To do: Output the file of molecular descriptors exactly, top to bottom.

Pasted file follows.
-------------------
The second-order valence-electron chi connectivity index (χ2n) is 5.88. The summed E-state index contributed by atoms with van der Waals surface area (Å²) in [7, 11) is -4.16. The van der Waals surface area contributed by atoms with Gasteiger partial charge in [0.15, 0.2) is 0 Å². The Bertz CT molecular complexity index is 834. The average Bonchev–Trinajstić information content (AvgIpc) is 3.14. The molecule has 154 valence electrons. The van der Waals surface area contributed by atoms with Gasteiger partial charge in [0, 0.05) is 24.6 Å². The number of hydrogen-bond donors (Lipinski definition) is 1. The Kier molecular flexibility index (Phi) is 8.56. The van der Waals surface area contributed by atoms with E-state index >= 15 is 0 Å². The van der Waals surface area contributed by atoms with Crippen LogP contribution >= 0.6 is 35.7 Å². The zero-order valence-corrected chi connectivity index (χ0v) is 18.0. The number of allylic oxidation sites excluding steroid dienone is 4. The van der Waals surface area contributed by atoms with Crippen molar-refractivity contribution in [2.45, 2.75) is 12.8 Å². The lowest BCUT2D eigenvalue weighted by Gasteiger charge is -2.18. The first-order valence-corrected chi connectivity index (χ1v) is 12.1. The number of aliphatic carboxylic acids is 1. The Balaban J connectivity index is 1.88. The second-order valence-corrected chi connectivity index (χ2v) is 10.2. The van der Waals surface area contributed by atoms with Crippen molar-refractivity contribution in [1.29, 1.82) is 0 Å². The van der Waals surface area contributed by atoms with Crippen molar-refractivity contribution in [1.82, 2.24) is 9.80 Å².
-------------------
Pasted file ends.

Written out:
The second-order valence-electron chi connectivity index (χ2n) is 5.88. The summed E-state index contributed by atoms with van der Waals surface area (Å²) in [7, 11) is -4.16. The van der Waals surface area contributed by atoms with Gasteiger partial charge in [0.15, 0.2) is 0 Å². The Bertz CT molecular complexity index is 834. The average Bonchev–Trinajstić information content (AvgIpc) is 3.14. The molecule has 154 valence electrons. The van der Waals surface area contributed by atoms with Gasteiger partial charge in [0, 0.05) is 24.6 Å². The number of hydrogen-bond donors (Lipinski definition) is 1. The Kier molecular flexibility index (Phi) is 8.56. The van der Waals surface area contributed by atoms with E-state index >= 15 is 0 Å². The van der Waals surface area contributed by atoms with Crippen LogP contribution >= 0.6 is 35.7 Å². The zero-order valence-corrected chi connectivity index (χ0v) is 18.0. The number of allylic oxidation sites excluding steroid dienone is 4. The van der Waals surface area contributed by atoms with Crippen molar-refractivity contribution in [2.45, 2.75) is 12.8 Å². The lowest BCUT2D eigenvalue weighted by Gasteiger charge is -2.18. The first-order valence-corrected chi connectivity index (χ1v) is 12.1. The number of aliphatic carboxylic acids is 1. The Balaban J connectivity index is 1.88. The second-order valence-corrected chi connectivity index (χ2v) is 10.2. The van der Waals surface area contributed by atoms with Crippen molar-refractivity contribution in [1.29, 1.82) is 0 Å². The van der Waals surface area contributed by atoms with Crippen molar-refractivity contribution in [1.82, 2.24) is 9.80 Å².